British academics specializing in religion and faith called recent attacks on the Muslim holy book Quran in Scandinavian countries "extremist acts" which must be prevented.
Alison Scott-Baumann, a professor of society and faith at the Center for Islamic Studies at the School of Oriental and African Studies (SOAS), University of London and David Thomas, a professor of theology and religion at the University of Birmingham, spoke to Anadolu Agency (AA) about the increasing Islamophobic attacks in Scandinavian countries, especially in Sweden and Denmark.
Scott-Baumannn stated that the acts of burning the Quran in Scandinavian countries are a result of the effect caused by the discourses of politicians and emphasized that these discourses are fed by the idea of "creating enemies in society" by Nazi philosopher Carl Schmidt.
"A democratic government should be able to tell the difference between free speech and deliberate provocation. This is an act of provocation," she said.
She recalled the EU's decision that "acts that incite violence are not freedom of expression but illegal acts."
Despite this, Scott-Baumann emphasized that Scandinavian countries see themselves as "privileged" in terms of freedom of expression.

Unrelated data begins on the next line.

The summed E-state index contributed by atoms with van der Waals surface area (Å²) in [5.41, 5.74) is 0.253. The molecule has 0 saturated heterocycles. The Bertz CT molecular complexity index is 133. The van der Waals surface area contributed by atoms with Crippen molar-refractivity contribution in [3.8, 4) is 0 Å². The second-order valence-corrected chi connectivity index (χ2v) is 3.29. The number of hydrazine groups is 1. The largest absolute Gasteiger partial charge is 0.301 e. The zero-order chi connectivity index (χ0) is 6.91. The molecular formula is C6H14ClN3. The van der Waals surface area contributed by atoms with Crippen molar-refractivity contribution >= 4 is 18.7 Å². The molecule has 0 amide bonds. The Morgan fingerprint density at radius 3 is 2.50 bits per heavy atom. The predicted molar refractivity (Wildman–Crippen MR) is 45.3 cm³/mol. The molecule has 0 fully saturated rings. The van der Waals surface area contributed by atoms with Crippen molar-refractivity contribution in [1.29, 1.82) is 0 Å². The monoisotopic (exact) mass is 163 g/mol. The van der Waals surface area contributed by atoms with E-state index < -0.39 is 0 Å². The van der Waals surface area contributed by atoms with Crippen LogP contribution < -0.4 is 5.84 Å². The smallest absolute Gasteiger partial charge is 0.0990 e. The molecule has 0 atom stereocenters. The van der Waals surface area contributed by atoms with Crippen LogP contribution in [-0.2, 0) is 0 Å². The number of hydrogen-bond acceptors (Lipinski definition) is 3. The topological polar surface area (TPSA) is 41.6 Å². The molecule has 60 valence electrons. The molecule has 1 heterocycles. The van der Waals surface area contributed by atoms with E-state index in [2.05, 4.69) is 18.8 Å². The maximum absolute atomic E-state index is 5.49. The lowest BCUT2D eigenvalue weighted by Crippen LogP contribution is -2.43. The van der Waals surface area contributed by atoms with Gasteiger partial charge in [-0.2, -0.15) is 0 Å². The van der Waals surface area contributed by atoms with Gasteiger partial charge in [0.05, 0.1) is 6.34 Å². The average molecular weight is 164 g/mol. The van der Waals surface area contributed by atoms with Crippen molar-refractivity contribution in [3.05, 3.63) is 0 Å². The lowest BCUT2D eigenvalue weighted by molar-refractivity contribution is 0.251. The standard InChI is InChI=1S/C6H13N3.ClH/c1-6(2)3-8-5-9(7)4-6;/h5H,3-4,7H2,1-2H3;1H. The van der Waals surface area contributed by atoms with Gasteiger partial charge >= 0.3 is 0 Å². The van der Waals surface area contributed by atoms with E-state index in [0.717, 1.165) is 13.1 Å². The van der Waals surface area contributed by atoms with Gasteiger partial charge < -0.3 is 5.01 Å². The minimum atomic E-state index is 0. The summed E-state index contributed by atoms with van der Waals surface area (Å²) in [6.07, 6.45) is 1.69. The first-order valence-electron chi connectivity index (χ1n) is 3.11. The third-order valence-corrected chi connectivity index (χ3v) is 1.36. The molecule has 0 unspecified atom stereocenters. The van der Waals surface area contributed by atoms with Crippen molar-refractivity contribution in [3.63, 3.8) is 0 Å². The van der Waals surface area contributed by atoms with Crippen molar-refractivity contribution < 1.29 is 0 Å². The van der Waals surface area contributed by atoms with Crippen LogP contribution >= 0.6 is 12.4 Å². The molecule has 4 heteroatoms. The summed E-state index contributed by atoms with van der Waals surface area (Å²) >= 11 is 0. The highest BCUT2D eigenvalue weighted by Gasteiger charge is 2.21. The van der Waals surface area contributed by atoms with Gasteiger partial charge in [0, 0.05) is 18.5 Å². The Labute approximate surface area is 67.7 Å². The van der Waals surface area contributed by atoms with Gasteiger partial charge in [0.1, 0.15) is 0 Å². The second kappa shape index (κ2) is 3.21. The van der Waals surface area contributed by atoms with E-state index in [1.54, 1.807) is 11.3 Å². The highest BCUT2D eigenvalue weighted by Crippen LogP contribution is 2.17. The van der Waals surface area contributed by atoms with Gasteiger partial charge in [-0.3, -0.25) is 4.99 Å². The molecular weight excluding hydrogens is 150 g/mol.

"These are, I think, in any civilized country, these are illegal acts," she said.
Nazi philosopher Schmitt said that to achieve a peaceful society, it is imperative to establish an internal enemy to be hated. "This is the current situation" in the Nordic countries, Scott-Baumann said.
She added that if society creates an enemy, people will direct their hatred toward the fabricated enemy rather than the government.
She underlined that social media is more difficult to resolve, showing it as another reason why Quran burnings are so effective, as such messages spread in seconds.
"These are definitely extreme actions. It's not easy to know the precise motivation of the perpetrators. But clearly, they are people who are anti-Islamic for whatever reason, and who knew that to perform this action of burning the Quran itself will provoke a reaction," Thomas said.
Stating that the condemnation of the attacks on the Quran all over the world, including the British government, is also understandable, he said: "The Quran being what it is for Muslims, much more than a book ... it is understandable why Muslims should feel so insulted, and why the perpetrators decided to do this particular action."
Asked whether governments should pass laws to prevent attacks on religious texts, he said that it is "very difficult "to do that because when you pass a law as a government, there may be some implications in that law that you cannot foresee.
"It requires a lot of discussion and thinking," he added.
Recent months have seen repeated acts of Quran burning and desecration by Islamophobic figures or groups, especially in northern European and Nordic countries.